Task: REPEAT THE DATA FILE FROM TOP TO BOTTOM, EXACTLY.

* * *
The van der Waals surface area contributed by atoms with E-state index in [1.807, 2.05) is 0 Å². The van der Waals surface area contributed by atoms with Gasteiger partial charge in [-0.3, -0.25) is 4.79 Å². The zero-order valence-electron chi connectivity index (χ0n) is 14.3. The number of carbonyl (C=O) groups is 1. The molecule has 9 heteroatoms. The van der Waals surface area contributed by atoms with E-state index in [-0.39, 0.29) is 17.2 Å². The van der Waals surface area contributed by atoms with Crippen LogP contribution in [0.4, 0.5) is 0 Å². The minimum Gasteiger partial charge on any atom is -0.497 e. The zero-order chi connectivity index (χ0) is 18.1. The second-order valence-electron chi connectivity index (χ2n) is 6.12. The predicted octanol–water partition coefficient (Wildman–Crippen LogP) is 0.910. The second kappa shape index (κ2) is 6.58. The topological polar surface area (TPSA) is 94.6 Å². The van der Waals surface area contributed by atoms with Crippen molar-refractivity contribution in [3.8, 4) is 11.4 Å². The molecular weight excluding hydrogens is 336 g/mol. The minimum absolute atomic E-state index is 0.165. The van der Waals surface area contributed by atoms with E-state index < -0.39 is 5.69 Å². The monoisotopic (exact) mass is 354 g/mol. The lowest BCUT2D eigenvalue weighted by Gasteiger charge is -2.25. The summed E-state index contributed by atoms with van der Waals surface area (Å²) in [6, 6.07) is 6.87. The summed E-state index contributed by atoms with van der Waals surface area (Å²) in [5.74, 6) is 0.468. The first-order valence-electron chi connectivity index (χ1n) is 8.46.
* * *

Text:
The van der Waals surface area contributed by atoms with E-state index in [1.807, 2.05) is 0 Å². The van der Waals surface area contributed by atoms with Gasteiger partial charge in [-0.3, -0.25) is 4.79 Å². The zero-order valence-electron chi connectivity index (χ0n) is 14.3. The number of carbonyl (C=O) groups is 1. The molecule has 9 heteroatoms. The van der Waals surface area contributed by atoms with E-state index in [-0.39, 0.29) is 17.2 Å². The van der Waals surface area contributed by atoms with Crippen LogP contribution in [0.4, 0.5) is 0 Å². The minimum Gasteiger partial charge on any atom is -0.497 e. The zero-order chi connectivity index (χ0) is 18.1. The second-order valence-electron chi connectivity index (χ2n) is 6.12. The predicted octanol–water partition coefficient (Wildman–Crippen LogP) is 0.910. The second kappa shape index (κ2) is 6.58. The topological polar surface area (TPSA) is 94.6 Å². The van der Waals surface area contributed by atoms with Crippen molar-refractivity contribution in [3.8, 4) is 11.4 Å². The molecular weight excluding hydrogens is 336 g/mol. The minimum absolute atomic E-state index is 0.165. The van der Waals surface area contributed by atoms with E-state index < -0.39 is 5.69 Å². The monoisotopic (exact) mass is 354 g/mol. The lowest BCUT2D eigenvalue weighted by Gasteiger charge is -2.25. The summed E-state index contributed by atoms with van der Waals surface area (Å²) in [6, 6.07) is 6.87. The summed E-state index contributed by atoms with van der Waals surface area (Å²) in [5.74, 6) is 0.468. The first-order valence-electron chi connectivity index (χ1n) is 8.46.